Osprey's Warship 2018


John Jordan


Osprey Publishing




Scott Van Aken

Notes: 224 pages, hardbound
ISBN: 978-1-4728-2999-3

This is the second book in this series I have had the pleasure of reading. It comes out once a year and is a compilation of articles on various aspects of warships. It appears that most of the articles concentrate on the last 125 years or so, though from time to time, you will find older ships. This particular one is a wonderful mix of articles on some famous and some less famous ships with one being pretty much a 'whiffer' article.

The initial article is on a Danish coastal battleship, the Niels Iuel. The article tells of its reason for being, the design and eventual construction of the ship as well as its fate.

The next two articles concentrate on the Graf Spee. The first one is an in depth tactical analysis of the Battle of the Riven Platte while the second is an equally detailed look at the battle damage suffered by the ship. Both are quite detailed and I know that fans of the battle and the ship will find them both fascinating.

The story of the French armored cruiser Jean d'Arc is next. One thing about the French is that their warships were often quite distinctive.

The breaking of the Italian Ultra code by the British is the fifth article and quite well done.

The story of a ship whose design purpose was pretty well gone once she launched is the article on the Japanese light cruiser Oyodo.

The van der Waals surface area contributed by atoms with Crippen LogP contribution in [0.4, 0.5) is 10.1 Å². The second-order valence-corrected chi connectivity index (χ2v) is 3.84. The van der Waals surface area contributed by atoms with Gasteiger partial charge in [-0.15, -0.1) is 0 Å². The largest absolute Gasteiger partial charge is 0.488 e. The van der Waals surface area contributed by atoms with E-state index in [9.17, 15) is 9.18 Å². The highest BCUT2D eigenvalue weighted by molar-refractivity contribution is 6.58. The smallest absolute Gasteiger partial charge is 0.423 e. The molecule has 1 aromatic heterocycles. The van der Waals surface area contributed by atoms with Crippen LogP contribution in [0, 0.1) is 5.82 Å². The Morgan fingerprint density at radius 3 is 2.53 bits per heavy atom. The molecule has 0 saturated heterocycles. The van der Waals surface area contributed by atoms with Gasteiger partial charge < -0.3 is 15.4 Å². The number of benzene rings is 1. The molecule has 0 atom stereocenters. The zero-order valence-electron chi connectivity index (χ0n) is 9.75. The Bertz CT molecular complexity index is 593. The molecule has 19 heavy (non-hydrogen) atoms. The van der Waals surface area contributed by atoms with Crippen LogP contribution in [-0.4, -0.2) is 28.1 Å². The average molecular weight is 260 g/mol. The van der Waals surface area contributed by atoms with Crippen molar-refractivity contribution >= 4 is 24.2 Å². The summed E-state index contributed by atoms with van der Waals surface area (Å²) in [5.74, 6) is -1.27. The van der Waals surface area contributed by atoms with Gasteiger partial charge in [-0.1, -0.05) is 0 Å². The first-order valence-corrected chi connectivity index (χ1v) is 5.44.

The 'whiffer' article is on the Russian Navy's attempt at having coastal battleships designed and built prior to WWI. Some rather innovative designs in this one.

Moving to the 21st Century is another well written article on naval replenishment vessels and the way the various major powers approach the subject.

British Cruiser designs for trade protection from 1905-1920 is the next article. It did result in some ships, but not the ones initially envisioned.

The story of the Japanese destroyer Amatsukaze is the next to last main article. This ship had the front half blown off and yet was rebuilt enough to be seaworthy once again.

Finally a look at the US armored cruiser USS Huntington (ex-West Virginia) and how she looked in 1920.

This is capped with several notes and addendums as well as several pages of book reviews.

Not an inexpensive book, but one that is certainly worth the money in terms of the quality of the articles. Ship fans should pick this up.

June 2018

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